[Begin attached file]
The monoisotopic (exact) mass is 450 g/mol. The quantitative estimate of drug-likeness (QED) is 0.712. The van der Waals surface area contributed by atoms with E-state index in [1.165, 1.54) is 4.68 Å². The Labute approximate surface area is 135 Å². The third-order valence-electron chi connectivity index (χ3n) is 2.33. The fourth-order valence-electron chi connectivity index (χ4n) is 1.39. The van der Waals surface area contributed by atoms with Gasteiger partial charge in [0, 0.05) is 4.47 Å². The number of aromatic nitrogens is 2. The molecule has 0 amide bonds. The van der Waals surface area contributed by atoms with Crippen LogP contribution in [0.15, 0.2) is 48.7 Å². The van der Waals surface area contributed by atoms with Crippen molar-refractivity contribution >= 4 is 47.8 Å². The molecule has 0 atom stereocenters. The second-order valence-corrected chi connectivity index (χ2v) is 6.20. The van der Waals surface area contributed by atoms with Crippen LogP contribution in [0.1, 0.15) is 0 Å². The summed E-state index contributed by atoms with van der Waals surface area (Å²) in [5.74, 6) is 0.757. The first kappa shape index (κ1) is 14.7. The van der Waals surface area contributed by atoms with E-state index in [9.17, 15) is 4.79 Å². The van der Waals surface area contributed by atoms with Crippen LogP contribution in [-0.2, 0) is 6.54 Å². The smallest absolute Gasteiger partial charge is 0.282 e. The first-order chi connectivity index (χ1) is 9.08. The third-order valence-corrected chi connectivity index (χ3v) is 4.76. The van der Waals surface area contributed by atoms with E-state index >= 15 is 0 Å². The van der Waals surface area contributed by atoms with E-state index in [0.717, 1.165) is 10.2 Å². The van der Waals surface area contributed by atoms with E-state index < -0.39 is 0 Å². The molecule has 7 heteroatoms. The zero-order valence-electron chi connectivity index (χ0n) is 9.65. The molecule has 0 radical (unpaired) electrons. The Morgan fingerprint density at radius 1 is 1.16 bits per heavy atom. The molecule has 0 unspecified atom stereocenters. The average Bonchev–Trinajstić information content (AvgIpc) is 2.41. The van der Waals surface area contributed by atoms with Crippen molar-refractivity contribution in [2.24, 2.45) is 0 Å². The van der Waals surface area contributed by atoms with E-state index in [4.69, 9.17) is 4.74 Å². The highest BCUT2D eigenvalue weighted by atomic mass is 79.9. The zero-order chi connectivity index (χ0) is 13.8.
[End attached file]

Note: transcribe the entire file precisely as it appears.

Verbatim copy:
The monoisotopic (exact) mass is 450 g/mol. The quantitative estimate of drug-likeness (QED) is 0.712. The van der Waals surface area contributed by atoms with E-state index in [1.165, 1.54) is 4.68 Å². The Labute approximate surface area is 135 Å². The third-order valence-electron chi connectivity index (χ3n) is 2.33. The fourth-order valence-electron chi connectivity index (χ4n) is 1.39. The van der Waals surface area contributed by atoms with Gasteiger partial charge in [0, 0.05) is 4.47 Å². The number of aromatic nitrogens is 2. The molecule has 0 amide bonds. The van der Waals surface area contributed by atoms with Crippen LogP contribution in [0.15, 0.2) is 48.7 Å². The van der Waals surface area contributed by atoms with Crippen molar-refractivity contribution >= 4 is 47.8 Å². The molecule has 0 atom stereocenters. The second-order valence-corrected chi connectivity index (χ2v) is 6.20. The van der Waals surface area contributed by atoms with Crippen LogP contribution in [0.1, 0.15) is 0 Å². The summed E-state index contributed by atoms with van der Waals surface area (Å²) in [5.74, 6) is 0.757. The first kappa shape index (κ1) is 14.7. The van der Waals surface area contributed by atoms with E-state index in [9.17, 15) is 4.79 Å². The van der Waals surface area contributed by atoms with Crippen LogP contribution in [-0.2, 0) is 6.54 Å². The smallest absolute Gasteiger partial charge is 0.282 e. The first-order chi connectivity index (χ1) is 9.08. The third-order valence-corrected chi connectivity index (χ3v) is 4.76. The van der Waals surface area contributed by atoms with E-state index >= 15 is 0 Å². The van der Waals surface area contributed by atoms with E-state index in [0.717, 1.165) is 10.2 Å². The van der Waals surface area contributed by atoms with E-state index < -0.39 is 0 Å². The molecule has 7 heteroatoms. The zero-order valence-electron chi connectivity index (χ0n) is 9.65. The molecule has 0 radical (unpaired) electrons. The Morgan fingerprint density at radius 1 is 1.16 bits per heavy atom. The molecule has 0 unspecified atom stereocenters. The average Bonchev–Trinajstić information content (AvgIpc) is 2.41. The van der Waals surface area contributed by atoms with Crippen molar-refractivity contribution in [2.24, 2.45) is 0 Å². The van der Waals surface area contributed by atoms with E-state index in [4.69, 9.17) is 4.74 Å². The highest BCUT2D eigenvalue weighted by atomic mass is 79.9. The zero-order chi connectivity index (χ0) is 13.8.